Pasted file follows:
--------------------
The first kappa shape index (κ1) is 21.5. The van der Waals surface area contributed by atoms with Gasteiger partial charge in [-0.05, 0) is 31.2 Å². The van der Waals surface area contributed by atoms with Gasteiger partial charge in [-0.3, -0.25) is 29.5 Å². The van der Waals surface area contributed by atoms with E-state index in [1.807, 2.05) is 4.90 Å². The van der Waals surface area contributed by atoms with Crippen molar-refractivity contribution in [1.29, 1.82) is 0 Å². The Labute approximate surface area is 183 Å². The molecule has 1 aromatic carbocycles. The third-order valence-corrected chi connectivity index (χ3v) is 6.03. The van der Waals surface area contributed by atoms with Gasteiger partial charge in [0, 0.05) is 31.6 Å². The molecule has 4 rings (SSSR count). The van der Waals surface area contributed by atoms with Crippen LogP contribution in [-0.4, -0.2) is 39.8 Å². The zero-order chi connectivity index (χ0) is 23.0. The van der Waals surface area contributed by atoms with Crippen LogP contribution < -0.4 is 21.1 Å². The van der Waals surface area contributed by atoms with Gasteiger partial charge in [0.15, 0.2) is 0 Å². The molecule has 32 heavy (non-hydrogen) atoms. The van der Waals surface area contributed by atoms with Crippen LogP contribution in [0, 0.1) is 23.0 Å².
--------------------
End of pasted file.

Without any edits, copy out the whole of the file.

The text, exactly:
The first kappa shape index (κ1) is 21.5. The van der Waals surface area contributed by atoms with Gasteiger partial charge in [-0.05, 0) is 31.2 Å². The van der Waals surface area contributed by atoms with Gasteiger partial charge in [-0.3, -0.25) is 29.5 Å². The van der Waals surface area contributed by atoms with E-state index in [1.807, 2.05) is 4.90 Å². The van der Waals surface area contributed by atoms with Crippen molar-refractivity contribution in [1.29, 1.82) is 0 Å². The Labute approximate surface area is 183 Å². The molecule has 1 aromatic carbocycles. The third-order valence-corrected chi connectivity index (χ3v) is 6.03. The van der Waals surface area contributed by atoms with Gasteiger partial charge in [0, 0.05) is 31.6 Å². The molecule has 4 rings (SSSR count). The van der Waals surface area contributed by atoms with Crippen LogP contribution in [-0.4, -0.2) is 39.8 Å². The zero-order chi connectivity index (χ0) is 23.0. The van der Waals surface area contributed by atoms with Crippen LogP contribution < -0.4 is 21.1 Å². The van der Waals surface area contributed by atoms with Gasteiger partial charge in [0.15, 0.2) is 0 Å². The molecule has 32 heavy (non-hydrogen) atoms. The van der Waals surface area contributed by atoms with Crippen LogP contribution in [0, 0.1) is 23.0 Å².